It’s one of the most riveting documentaries you’ll see this year. Nathaniel Kahn takes us into the world of contemporary art and the crazy world of marketing art. When he filmed the documentary, to give you an idea, the global art market was worth around $58 billion. Art it seems has become a business and pieces flip on the market faster than houses flips on the real estate market. From collectors to dealers, to artists, Kahn takes us into the world to show how it really works.
It’s a gripping watch, a fascinating watch. Kahn is someone I could talk to for hours as we both come from the world of loving Renaissance and classical art. The documentary changed his feeling towards contemporary art. We talk below about how his story emerged.
With art, when it comes to Contemporary Art, I’m on the fence. I’m more of a Renaissance art girl.
What was your perspective on contemporary art going in?
The art that I naturally love is more classical art. It’s the art that I grew up with, the art I saw in museums. It’s the art of antiquity, Greek Sculpture, Renaissance Art, Impressionism, Van Gogh. I love Picasso and Matisse. I have come to love the abstract impressionists. I loved Rockwell and Pollock. A lot of my knowledge of art begins to thin. I don’t know so much about the pop artists. I have a resistance to them. My sensibility maybe growing up in the family that I grew up in, Pop Art seems frivolous to me. I knew some contemporary art but not that much.
I think that’s part of some of the reason why I wanted to make the film that one was missing something. Making a film is a wonderful way to engage in something that you’re interested in but you don’t necessarily fully understand. A film as a journey and as a series of revelations, that is my natural inclination as an explorer of the world. I like to go places that I haven’t been before and to find out things that I don’t know about.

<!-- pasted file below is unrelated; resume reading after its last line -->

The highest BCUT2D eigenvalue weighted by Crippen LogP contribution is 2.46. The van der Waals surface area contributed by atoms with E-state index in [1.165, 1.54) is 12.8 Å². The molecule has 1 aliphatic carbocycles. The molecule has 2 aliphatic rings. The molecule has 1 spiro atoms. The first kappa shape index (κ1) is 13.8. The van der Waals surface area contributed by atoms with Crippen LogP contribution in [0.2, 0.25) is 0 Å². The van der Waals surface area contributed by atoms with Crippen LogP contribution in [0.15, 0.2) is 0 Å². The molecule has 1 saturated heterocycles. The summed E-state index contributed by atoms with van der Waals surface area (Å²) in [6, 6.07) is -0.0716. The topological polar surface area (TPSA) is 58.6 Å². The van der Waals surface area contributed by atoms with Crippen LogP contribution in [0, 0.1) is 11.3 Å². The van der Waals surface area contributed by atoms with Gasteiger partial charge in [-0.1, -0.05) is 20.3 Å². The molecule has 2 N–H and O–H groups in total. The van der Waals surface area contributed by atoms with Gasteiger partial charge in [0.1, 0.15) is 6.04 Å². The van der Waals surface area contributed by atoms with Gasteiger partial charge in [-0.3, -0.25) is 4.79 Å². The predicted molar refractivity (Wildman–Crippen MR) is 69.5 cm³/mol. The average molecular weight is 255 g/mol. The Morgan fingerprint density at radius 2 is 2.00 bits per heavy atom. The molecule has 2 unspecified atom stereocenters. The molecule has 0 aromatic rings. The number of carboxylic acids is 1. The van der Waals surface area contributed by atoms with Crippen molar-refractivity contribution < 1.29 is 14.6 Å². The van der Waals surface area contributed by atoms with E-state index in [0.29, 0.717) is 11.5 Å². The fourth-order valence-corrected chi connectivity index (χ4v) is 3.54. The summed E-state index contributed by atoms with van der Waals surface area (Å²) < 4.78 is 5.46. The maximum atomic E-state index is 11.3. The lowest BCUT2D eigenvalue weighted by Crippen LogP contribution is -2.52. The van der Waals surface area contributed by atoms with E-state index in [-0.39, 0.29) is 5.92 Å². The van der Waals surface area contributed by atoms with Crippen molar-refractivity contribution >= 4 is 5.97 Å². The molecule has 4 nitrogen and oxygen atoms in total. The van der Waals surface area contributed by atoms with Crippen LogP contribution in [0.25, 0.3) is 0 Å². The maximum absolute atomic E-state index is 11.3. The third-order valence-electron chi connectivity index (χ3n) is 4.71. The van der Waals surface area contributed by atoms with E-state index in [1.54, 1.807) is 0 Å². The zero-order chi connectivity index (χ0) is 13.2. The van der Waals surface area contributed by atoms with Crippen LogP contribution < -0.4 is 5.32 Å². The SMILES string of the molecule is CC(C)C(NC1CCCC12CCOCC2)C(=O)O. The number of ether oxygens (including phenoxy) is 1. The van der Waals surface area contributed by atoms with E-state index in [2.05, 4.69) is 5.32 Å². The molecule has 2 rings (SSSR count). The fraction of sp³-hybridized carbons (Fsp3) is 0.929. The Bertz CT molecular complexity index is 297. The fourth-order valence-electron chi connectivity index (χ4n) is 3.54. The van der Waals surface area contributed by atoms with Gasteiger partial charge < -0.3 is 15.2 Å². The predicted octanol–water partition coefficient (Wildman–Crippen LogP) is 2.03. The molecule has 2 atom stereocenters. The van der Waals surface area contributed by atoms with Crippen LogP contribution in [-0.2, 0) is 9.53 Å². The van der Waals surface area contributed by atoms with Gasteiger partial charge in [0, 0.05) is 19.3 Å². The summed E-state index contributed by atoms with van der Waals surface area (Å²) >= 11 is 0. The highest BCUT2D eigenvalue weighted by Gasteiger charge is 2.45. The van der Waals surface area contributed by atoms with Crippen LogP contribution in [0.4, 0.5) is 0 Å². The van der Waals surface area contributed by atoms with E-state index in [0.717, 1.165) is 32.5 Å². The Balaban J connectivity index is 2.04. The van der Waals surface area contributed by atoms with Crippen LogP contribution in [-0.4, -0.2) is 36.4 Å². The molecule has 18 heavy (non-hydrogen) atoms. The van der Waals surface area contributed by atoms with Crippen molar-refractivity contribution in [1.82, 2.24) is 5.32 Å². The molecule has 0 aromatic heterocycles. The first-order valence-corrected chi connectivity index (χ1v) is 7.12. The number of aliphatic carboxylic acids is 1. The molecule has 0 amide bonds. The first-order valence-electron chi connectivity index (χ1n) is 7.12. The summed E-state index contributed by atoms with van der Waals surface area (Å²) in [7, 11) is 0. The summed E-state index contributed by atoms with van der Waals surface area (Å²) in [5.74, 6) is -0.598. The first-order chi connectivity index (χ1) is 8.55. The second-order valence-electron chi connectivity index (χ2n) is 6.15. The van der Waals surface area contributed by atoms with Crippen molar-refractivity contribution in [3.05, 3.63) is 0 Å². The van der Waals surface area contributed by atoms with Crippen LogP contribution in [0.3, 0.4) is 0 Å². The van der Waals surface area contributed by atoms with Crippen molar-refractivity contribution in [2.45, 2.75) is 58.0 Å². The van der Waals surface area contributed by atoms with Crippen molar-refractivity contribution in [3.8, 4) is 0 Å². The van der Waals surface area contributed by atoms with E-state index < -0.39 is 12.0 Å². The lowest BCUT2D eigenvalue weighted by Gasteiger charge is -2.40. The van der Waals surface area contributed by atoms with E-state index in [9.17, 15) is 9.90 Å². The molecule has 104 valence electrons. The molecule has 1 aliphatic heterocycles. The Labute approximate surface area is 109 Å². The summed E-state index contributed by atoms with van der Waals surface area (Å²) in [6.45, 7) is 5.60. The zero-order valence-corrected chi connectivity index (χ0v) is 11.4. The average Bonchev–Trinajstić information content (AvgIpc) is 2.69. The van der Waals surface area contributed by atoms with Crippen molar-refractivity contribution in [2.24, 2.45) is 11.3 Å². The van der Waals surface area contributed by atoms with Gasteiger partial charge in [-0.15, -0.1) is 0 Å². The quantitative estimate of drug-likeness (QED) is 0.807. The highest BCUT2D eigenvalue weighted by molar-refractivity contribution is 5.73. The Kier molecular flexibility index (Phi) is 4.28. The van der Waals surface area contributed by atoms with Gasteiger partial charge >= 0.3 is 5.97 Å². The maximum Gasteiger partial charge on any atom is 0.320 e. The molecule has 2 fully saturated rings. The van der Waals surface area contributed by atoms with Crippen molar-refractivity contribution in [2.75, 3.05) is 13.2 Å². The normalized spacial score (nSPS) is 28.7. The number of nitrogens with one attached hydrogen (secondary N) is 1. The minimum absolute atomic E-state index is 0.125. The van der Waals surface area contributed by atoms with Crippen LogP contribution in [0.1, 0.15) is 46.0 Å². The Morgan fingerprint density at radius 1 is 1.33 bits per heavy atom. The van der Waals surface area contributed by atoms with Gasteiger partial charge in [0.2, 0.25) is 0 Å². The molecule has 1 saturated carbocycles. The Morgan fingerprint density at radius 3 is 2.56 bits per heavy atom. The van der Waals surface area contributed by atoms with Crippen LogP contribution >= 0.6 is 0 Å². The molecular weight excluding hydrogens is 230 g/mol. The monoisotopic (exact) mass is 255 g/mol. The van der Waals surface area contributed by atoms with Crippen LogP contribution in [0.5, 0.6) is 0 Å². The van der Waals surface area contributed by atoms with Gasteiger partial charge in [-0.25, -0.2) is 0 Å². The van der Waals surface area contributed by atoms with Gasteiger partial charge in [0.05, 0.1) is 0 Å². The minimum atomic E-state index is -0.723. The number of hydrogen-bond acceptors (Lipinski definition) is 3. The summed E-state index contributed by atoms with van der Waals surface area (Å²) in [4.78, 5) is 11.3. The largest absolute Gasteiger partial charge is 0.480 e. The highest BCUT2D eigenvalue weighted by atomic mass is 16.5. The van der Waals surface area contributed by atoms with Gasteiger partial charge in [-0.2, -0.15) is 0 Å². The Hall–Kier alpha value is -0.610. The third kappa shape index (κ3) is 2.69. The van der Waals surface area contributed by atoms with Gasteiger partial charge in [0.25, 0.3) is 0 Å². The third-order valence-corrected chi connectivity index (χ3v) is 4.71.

Coming from this family of artists, I had seen this relationship between art and money firsthand. It is a fraught one. It is a difficult one. An artist struggles so often with money and problems with money. The film wouldn’t be possible of course without meeting up with the producers who have a much deeper connection with the art world and were able to provide me with such incredible access to that. Specifically, Jennifer Stockman who was one of the producers, was chairman of the Guggenheim board for over fifteen years, so her knowledge and connections within the art world made it possible for me to speak to many of the people who were in the film. I had this rapid immersion into the world of contemporary art.
In San Francisco, I got to walk around a contemporary art museum at night as we were having a screening there and suddenly through walking around, I was confronted by a lot of the artists, that through making the film I had come to know. I realized I had great affection for the art.
One of the things I discovered in making the film, is what the market is interested in. It’s a small portion of what’s going on in that world right now. There’s an explosion of world art that is happening everywhere and amazing art is being made in all kinds of places.
So, with that approach to contemporary art, where do you begin? It’s a huge world.
If you try to think your way through it, you’d sit down and cry. The wonderful thing about being a filmmaker is you start anywhere, you start shooting. The wonder of a vérité film like this is I work in a community of artists. Bob Richmond, my cinematographer is one of the best cinematographers of all time. Bob is my trusted collaborator. Eddie O’Connell was the sound man that I worked with and we are a little band of three. Occasionally, we’ll bring in a camera assistant, but the three amigos go on an adventure. We began with an encounter early on with Jeff Koons, George Condo, and Stefan Edlis. We also encountered Amy Cappellazzo.